Canada’s Conservative government has decided not to proceed with its attempt to pass the Protecting Children from Internet Predators Act, also known as Bill-C30, after community opposition to the proposed law’s surveillance measures.
The Bill (PDF) describes its purpose as follows:
“The purpose of this Act is to ensure that telecommunications service providers have the capability to enable national security and law enforcement agencies to exercise their authority to intercept communications and to require telecommunications service providers to provide subscriber and other information, without unreasonably impairing the privacy of individuals, the provision of telecommunications services to Canadians or the competitiveness of the Canadian telecommunications industry.”
And yes, that does translate as “This law means Police and spooks can require carriers and ISPs to hand over details about their customers, and that they do online or on the phone.” The Bill even required “telecommunications service providers” to decrypt data they held.
Various Canadian groups opposed the Bill on privacy and civil liberties grounds, not least because the Bill makes warrantless interceptions possible. Openmedia.ca created a website, stopspying.ca, gathered more than 100,000 “signatures” to a virtual petition opposing the bill.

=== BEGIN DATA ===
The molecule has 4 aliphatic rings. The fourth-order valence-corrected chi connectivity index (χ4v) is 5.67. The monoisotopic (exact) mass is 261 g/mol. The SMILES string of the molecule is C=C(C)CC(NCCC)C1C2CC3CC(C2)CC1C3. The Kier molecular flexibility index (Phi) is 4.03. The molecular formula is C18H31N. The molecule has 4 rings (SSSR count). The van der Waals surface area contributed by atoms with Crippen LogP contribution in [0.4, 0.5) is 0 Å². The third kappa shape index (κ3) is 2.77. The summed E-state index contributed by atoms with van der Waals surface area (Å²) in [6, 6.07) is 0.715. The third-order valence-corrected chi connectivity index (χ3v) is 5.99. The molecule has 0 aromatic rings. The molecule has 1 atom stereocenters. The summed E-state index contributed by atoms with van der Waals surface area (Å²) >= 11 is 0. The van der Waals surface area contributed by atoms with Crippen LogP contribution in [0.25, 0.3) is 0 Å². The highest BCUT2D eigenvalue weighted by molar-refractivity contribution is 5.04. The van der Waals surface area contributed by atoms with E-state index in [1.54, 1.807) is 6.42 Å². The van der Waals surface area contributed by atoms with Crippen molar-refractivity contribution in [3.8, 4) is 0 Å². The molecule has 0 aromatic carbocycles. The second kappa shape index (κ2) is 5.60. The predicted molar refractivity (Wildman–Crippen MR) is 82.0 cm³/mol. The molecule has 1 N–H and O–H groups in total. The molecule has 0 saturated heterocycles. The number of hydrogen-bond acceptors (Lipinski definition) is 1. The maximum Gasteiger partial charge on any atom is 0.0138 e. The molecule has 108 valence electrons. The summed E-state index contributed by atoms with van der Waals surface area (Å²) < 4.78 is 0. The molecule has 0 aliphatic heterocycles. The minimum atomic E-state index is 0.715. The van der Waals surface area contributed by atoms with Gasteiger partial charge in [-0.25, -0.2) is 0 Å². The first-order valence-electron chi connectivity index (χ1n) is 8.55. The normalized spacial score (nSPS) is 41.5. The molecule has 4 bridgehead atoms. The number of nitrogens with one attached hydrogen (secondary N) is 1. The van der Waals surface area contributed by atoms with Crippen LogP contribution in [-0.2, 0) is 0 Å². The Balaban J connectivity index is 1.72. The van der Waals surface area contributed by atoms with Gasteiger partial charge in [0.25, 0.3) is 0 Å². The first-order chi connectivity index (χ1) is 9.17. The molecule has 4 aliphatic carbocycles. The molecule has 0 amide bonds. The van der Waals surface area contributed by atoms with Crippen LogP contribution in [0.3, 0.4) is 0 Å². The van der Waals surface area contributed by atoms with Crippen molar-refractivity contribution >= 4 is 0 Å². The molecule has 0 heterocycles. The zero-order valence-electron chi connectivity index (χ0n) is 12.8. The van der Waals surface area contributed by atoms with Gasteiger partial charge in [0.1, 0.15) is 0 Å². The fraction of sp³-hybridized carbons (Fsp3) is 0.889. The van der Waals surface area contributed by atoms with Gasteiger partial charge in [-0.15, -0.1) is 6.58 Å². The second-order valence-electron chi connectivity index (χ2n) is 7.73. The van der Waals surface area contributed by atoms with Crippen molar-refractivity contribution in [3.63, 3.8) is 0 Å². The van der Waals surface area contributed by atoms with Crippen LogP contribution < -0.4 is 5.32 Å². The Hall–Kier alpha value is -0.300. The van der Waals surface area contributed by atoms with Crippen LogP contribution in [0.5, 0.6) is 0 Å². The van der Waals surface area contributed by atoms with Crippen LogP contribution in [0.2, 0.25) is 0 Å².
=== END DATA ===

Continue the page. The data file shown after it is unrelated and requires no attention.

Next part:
Conservative politicians retorted that opposing the bill was tantamount to opening the online floodgates to smut-peddlers, but opponents asked the public to see beyond the Bill’s name, arguing it disguised its true intentions.
Public anger seems to have won out, with Canadian public television reporting Justice Minister Rob Nicholson as saying “We will not be proceeding with Bill C-30 and any attempts that we will continue to have to modernize the Criminal Code will not contain the measures contained in C-30, including the warrantless mandatory disclosure of basic subscriber information or the requirement for telecommunications service providers to build intercept capability within their systems.”
All of which looks like a victory for the forces of non-invasive online regulation.
Openmedia, however, isn’t convinced the bill won’t be back, as the less-than-triumphal tweet below shows: